One of the greatest threats to our wetlands is escaped non-native species, of which there are a host. Across all habitats, English Nature has found more than 2,000 non-native species and hybrids in the wild in Britain, of which almost 1,800 are flowering plants, most of them garden escapes.
The negative effect of these on biodiversity can be immense, with Giant Hogweed (Heracleum mantegazzianum), Japanese Knotweed (Fallopia japonica), Himalayan Balsam (Impatiens balsamifera) and Australian Swamp Stonecrop (Crassula helmsii) among the worst culprits in flora.
All four grow fast and have spread far and wide – the whip-spring method Himalayan Balsam employs to propel its seeds anything up to seven metres from the plant is one explanation of why it has travelled so fast down our rivers. Moreover, all four aliens squeeze out native plants, and none is easily eradicated. Giant Hogweed in particular is dangerous to humans since brushing against this giant, which can reach five metres, damages the skin. The only advantage Himalayan Balsam offers is to provide excellent foraging for certain invertebrates, such as the ghostly male Megachile willughbiella bee pictured alongside.
They can be found in or by water, which indicates the level of the threat to our waterways. Parrot’s Feather (Myriophyllum aquaticum), a water milfoil, is not much better, and is particularly hard to eliminate once it has turned up in a pond.
In passing, it remains a mystery why plants and animals, such as Terrapins and Bullfrogs, which are known to pose a direct threat to native flora and fauna if escaping or released, are permitted to be sold in pet shops in the UK. Perhaps there is no mystery – if money is to be made, and commercial lobbyists can exert influence, the chances of prohibiting sale via legislation are next to nil.
On to something brighter – native wetland plants, though like the aliens Great Willowherb (Epilobium hirsutum) can have a tendency to grow fast and dominate. It often reaches 1.5 metres, which gives it an edge. Of similar stately size are Purple Loosestrife (Lythrum salicaria) and Meadowsweet (Filipendula ulmaria), which are common on riverbanks and in ditches, though Himalayan Balsam has been having an effect on the former. They flower from June to August, though not often together.
Purple Loosestrife has become something of a pest in the USA, just as their dashing Monkeyflower (Mimulus guttatus) is having an impact on native species in parts of the UK. Meadowsweet, with its peculiar almost sickly smell, is a member of the Bramble family. Despite sharing the name, Yellow Loosestrife (Lysimachia vulgaris) is not from the same family as Purple Loosestrife, coming instead from the Primrose family, but is equally found in wet areas. It provides sustenance to a scarce bee, Macropis europaea.
Small Teasel (Dipsacus pillosus) is related to Teasel but smaller, much less showy and found almost entirely in damp areas, including by watercourses.
Drainage has destroyed many colonies of Southern Marsh Orchid (Dactylorhiza praetermissa) in lowland England and the species is the subject of a Biodiversity Action Plan. This is one of our largest orchids, to 70cm in extreme instances, and large stands make an impressive sight in June and July. It can tolerate a wide range of soils but they have to be moist or damp, including marshes, wet meadows, dune slacks and fens.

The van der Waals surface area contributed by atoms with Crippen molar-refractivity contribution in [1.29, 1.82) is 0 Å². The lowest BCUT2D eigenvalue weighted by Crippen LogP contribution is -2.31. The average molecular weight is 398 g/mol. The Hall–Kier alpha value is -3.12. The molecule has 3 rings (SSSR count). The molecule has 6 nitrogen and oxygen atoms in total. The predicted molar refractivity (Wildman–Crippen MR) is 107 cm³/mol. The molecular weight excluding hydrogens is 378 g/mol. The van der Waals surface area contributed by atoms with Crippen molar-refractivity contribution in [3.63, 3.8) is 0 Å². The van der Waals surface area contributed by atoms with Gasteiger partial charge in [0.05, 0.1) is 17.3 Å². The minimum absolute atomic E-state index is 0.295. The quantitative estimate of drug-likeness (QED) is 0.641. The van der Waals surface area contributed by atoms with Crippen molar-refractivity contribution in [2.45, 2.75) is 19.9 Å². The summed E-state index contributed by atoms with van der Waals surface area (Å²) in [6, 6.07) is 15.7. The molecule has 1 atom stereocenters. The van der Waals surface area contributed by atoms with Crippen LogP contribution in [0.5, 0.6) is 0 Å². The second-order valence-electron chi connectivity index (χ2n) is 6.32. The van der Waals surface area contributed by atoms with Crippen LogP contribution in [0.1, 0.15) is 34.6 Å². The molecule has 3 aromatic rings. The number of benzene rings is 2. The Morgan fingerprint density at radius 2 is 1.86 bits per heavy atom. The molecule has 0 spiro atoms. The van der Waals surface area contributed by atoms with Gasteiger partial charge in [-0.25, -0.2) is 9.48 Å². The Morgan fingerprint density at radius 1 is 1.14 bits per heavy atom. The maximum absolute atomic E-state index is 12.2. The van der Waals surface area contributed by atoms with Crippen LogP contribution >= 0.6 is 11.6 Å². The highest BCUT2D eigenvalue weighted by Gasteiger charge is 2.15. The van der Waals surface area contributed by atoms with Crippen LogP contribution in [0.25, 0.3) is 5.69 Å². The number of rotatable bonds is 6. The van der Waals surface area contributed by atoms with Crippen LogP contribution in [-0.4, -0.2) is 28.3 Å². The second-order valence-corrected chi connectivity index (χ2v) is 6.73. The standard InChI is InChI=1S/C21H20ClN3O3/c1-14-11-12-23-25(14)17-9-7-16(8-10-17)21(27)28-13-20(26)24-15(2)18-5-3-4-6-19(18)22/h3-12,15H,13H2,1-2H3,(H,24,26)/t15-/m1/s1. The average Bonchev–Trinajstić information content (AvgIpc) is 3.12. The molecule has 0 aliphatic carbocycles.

Bogbean (Manyanthes trifoliata) is a member of the Periwinkle family and is found only in shallow wet areas where it can spread fast. The flowers attract damselflies and also Elephant Hawk-moths (Deilephila elpenor), which are generalists in habitat and also use Great Willowherb as a foodplant.
Another Periwinkle is the Fringed Water-lily (Nymphoides peltatus), which is increasing in part because it is popular with aquarists, which leads to escapes. It, too, can provide very dense cover and, like all water-lilies, it needs managing vigorously.
The same applies to the commonly found Yellow Flag (Iris pseudacorus), which can carpet an area of marginal wetland to the exclusion of other plants.
Greater Dodder (Cuscuta europaea) is a nationally scarce plant which parasitises principally Common or Stinging Nettles (Urtica dioica). It seems at home mainly by rivers, canals and other fresh water, where these days, thanks to over-enrichment of the water with nitrates, there tends to be no shortage of nettles.
Ironically, Greater Dodder looks much less impressive to the layman than, say Himalayan Balsam or Japanese Knotweed, both of which are upstanding with pretty flowers, and as a result it is sometimes subject to unintentional cutting.
Ragged Robin (Lychnis flos-cuculi), with its distinctive ‘human’ petals, is a plant of wet meadows and marshes. Unsurprisingly, it has suffered a decline thanks to the removal and/or drainage of these habitats in modern times.
One of the commonest trees found in wet areas is the Alder (Alnus glutinosa), which is abundant and provides food for good numbers of finches most winters, including Siskins (Carduelis spinus) and Redpolls (Carduelis flammea). Unfortunately many Alders are being affected by the aggressive fungus Phytophthora alni, which tends to kill the trees it infects and is causing trouble in most of northern and central Europe.
Alder carr is the type of woodland associated with the eponymous tree and used to be common wherever there was regular seasonal flooding or spring-fed soil. There are not so many now, thanks in part to ‘improvement’ via drainage, and this loss is significant.
The fact that the ground is wet or waterlogged means there has often been little management, allowing a wealth of invertebrates to thrive on any dead wood. Moreover, the habitat suits various flora, including grasses, ferns and mosses.
Images © Jeremy Early. All rights reserved.